Why Did Ukraine Make Stamps of Banksy’s Art?

The Ukranian Post made a stamp featuring a contemporary work of art in 2023. Here’s all you need to know about Ukraine’s Banksy stamp.

Nov 23, 2023By Anastasiia S. Kirpalov, MA Art History, Modern & Contemporary Art

ukraine banksy stamp


In February 2023, a year after Russia invaded Ukraine, the Ukrainian Post issued a new stamp featuring an artwork made by Banksy. The artist visited Ukraine in late 2022. While there, he created a series of murals. But what do they mean for Ukraine, and why did they get turned into stamps? What is the political meaning behind a judo fight scene? Read on to learn more about Ukraine’s Banksy stamp.


What Inspired Ukraine’s Banksy Stamp?

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A mural in Borodyanka, Kyiv region by Banksy, via The New York Times


In November 2022, seven murals appeared in various regions of war-torn Ukraine. Soon after their appearance, the representatives of the artist Banksy confirmed that the artist went to the country in order to create works in support of Ukrainian citizens. Several months later, a year after the Russian invasion began, the Ukrainian Post (also known as Ukrposhta) featured one of these pieces on a new stamp, marking a year of resistance and hopes for victory and liberation. Here are the seven murals Banksy created in Ukraine.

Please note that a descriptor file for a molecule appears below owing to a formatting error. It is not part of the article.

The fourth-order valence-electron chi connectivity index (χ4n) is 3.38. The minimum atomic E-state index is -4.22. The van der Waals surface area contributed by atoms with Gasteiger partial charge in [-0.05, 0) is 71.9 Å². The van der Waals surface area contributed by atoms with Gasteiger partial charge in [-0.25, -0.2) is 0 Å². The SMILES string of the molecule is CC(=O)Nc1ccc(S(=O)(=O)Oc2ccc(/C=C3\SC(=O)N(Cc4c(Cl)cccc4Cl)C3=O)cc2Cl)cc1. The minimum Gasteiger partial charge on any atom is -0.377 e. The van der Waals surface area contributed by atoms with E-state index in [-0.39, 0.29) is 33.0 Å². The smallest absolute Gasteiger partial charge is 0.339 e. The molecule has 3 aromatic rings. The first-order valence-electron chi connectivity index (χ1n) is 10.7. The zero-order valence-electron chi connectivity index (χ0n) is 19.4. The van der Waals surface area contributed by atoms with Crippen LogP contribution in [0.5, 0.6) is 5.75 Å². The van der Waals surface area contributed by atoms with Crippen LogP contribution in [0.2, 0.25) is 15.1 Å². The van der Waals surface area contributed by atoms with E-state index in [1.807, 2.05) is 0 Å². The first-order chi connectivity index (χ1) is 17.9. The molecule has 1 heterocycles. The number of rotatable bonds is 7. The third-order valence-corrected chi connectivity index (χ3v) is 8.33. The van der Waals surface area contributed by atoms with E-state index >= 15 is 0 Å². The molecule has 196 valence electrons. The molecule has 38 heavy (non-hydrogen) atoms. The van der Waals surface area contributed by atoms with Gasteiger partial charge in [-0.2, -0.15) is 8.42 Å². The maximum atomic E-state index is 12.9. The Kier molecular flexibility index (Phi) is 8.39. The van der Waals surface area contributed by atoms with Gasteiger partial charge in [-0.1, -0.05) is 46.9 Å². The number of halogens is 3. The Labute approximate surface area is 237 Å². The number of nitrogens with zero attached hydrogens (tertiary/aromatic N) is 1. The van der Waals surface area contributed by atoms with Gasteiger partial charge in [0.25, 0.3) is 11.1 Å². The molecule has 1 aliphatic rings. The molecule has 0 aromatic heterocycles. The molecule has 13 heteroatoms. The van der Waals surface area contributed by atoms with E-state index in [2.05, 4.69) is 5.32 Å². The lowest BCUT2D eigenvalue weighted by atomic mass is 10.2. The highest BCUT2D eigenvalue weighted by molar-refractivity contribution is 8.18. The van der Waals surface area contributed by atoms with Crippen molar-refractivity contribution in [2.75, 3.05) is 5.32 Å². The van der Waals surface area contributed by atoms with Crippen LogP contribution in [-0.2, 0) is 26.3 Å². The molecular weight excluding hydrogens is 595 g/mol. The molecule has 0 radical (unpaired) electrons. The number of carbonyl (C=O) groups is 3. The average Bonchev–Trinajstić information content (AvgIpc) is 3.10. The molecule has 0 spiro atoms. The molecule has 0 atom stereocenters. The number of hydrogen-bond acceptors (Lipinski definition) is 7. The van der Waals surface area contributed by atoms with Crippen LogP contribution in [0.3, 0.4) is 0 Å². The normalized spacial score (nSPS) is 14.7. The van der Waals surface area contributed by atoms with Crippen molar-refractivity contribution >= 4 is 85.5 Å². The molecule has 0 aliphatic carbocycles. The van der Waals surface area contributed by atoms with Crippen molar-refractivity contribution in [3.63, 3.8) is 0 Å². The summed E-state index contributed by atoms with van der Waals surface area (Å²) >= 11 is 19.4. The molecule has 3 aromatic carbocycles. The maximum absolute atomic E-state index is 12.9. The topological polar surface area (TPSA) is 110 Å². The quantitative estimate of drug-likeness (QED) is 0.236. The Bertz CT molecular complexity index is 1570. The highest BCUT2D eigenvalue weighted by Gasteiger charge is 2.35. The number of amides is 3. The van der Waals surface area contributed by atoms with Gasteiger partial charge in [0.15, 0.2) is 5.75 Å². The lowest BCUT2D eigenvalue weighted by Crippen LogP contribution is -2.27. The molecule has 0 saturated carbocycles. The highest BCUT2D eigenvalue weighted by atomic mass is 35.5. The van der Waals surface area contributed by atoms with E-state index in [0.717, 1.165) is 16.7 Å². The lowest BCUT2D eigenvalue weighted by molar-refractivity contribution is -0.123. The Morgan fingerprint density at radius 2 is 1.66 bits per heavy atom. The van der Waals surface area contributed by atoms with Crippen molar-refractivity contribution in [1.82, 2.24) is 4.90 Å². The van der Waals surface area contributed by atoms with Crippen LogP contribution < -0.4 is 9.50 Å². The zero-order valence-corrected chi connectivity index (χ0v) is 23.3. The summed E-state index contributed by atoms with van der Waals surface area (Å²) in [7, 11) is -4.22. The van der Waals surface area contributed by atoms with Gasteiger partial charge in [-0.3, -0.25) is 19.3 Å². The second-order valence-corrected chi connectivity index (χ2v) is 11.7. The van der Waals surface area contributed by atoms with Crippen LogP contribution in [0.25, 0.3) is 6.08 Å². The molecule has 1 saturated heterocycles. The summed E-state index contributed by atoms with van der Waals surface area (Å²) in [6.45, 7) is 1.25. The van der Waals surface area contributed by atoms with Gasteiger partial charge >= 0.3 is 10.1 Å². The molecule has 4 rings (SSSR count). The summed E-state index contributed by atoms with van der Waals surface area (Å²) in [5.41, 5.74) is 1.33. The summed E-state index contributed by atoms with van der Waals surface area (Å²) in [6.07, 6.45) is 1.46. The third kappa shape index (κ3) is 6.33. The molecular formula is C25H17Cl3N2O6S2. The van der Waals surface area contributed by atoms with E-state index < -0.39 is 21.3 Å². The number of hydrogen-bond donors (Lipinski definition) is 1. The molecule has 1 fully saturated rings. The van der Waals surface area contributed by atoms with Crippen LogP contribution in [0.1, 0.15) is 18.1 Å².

1. The Irpin Ballerina

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A mural in Irpin by Banksy, via The Odessa Journal


In this graffiti work, a ballerina wearing a neck brace is seen dancing on top of a hole left by a Russian bomb. The work appeared in Irpin, a city close to Kyiv, which lost several hundred civilians during one month of Russian occupation. While painting the ballerina, Banksy was supposedly caught on camera. The man who released the footage claimed it was recorded on a CCTV camera. It shows a man wearing black approaching the wall and painting something on it. Although the location matched the mural, some researchers believe that the video was not made by accident but a part of Banksy’s campaign.


2. Children Riding a Tank Trap